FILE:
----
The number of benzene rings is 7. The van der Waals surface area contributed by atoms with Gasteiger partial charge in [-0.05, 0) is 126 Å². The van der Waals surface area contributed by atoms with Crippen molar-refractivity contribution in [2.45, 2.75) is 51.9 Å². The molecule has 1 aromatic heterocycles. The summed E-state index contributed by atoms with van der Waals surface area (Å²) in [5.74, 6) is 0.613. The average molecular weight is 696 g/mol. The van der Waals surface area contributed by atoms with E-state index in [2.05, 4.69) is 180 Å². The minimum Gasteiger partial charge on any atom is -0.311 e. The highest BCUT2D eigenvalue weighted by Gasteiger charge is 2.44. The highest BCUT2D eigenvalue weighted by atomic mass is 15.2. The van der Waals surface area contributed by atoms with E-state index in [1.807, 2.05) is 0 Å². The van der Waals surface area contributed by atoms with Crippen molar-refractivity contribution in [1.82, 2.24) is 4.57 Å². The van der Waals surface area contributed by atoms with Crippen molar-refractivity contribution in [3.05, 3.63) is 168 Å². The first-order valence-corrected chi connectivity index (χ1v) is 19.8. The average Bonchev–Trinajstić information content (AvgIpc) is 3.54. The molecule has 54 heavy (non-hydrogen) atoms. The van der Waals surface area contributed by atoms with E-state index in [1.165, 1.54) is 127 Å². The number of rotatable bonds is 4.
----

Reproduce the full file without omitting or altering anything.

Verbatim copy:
The number of benzene rings is 7. The van der Waals surface area contributed by atoms with Gasteiger partial charge in [-0.05, 0) is 126 Å². The van der Waals surface area contributed by atoms with Crippen molar-refractivity contribution in [2.45, 2.75) is 51.9 Å². The molecule has 1 aromatic heterocycles. The summed E-state index contributed by atoms with van der Waals surface area (Å²) in [5.74, 6) is 0.613. The average molecular weight is 696 g/mol. The van der Waals surface area contributed by atoms with E-state index in [2.05, 4.69) is 180 Å². The minimum Gasteiger partial charge on any atom is -0.311 e. The highest BCUT2D eigenvalue weighted by Gasteiger charge is 2.44. The highest BCUT2D eigenvalue weighted by atomic mass is 15.2. The van der Waals surface area contributed by atoms with E-state index in [1.807, 2.05) is 0 Å². The van der Waals surface area contributed by atoms with Crippen molar-refractivity contribution in [1.82, 2.24) is 4.57 Å². The van der Waals surface area contributed by atoms with Crippen molar-refractivity contribution in [3.05, 3.63) is 168 Å². The first-order valence-corrected chi connectivity index (χ1v) is 19.8. The average Bonchev–Trinajstić information content (AvgIpc) is 3.54. The molecule has 54 heavy (non-hydrogen) atoms. The van der Waals surface area contributed by atoms with E-state index in [1.165, 1.54) is 127 Å². The number of rotatable bonds is 4.